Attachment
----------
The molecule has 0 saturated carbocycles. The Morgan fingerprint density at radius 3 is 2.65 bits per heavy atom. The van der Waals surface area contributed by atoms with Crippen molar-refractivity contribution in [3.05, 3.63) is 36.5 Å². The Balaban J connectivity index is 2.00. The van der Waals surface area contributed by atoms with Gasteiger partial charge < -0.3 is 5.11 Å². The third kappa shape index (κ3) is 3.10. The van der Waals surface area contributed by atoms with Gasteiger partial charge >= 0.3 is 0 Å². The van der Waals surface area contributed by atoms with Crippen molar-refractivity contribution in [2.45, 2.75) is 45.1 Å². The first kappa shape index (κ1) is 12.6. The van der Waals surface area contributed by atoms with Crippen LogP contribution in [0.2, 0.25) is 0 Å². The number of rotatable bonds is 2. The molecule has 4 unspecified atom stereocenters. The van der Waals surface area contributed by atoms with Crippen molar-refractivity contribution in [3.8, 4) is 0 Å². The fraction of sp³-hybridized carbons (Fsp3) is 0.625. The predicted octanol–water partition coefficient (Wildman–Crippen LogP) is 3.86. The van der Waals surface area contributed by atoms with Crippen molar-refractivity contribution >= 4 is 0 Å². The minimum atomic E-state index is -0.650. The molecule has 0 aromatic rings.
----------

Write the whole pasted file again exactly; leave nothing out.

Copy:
The molecule has 0 saturated carbocycles. The Morgan fingerprint density at radius 3 is 2.65 bits per heavy atom. The van der Waals surface area contributed by atoms with Crippen molar-refractivity contribution in [3.05, 3.63) is 36.5 Å². The Balaban J connectivity index is 2.00. The van der Waals surface area contributed by atoms with Gasteiger partial charge < -0.3 is 5.11 Å². The third kappa shape index (κ3) is 3.10. The van der Waals surface area contributed by atoms with Gasteiger partial charge >= 0.3 is 0 Å². The van der Waals surface area contributed by atoms with Crippen molar-refractivity contribution in [2.45, 2.75) is 45.1 Å². The first kappa shape index (κ1) is 12.6. The van der Waals surface area contributed by atoms with Crippen LogP contribution in [0.2, 0.25) is 0 Å². The number of rotatable bonds is 2. The molecule has 4 unspecified atom stereocenters. The van der Waals surface area contributed by atoms with Crippen molar-refractivity contribution in [3.8, 4) is 0 Å². The fraction of sp³-hybridized carbons (Fsp3) is 0.625. The predicted octanol–water partition coefficient (Wildman–Crippen LogP) is 3.86. The van der Waals surface area contributed by atoms with Crippen molar-refractivity contribution >= 4 is 0 Å². The minimum atomic E-state index is -0.650. The molecule has 0 aromatic rings.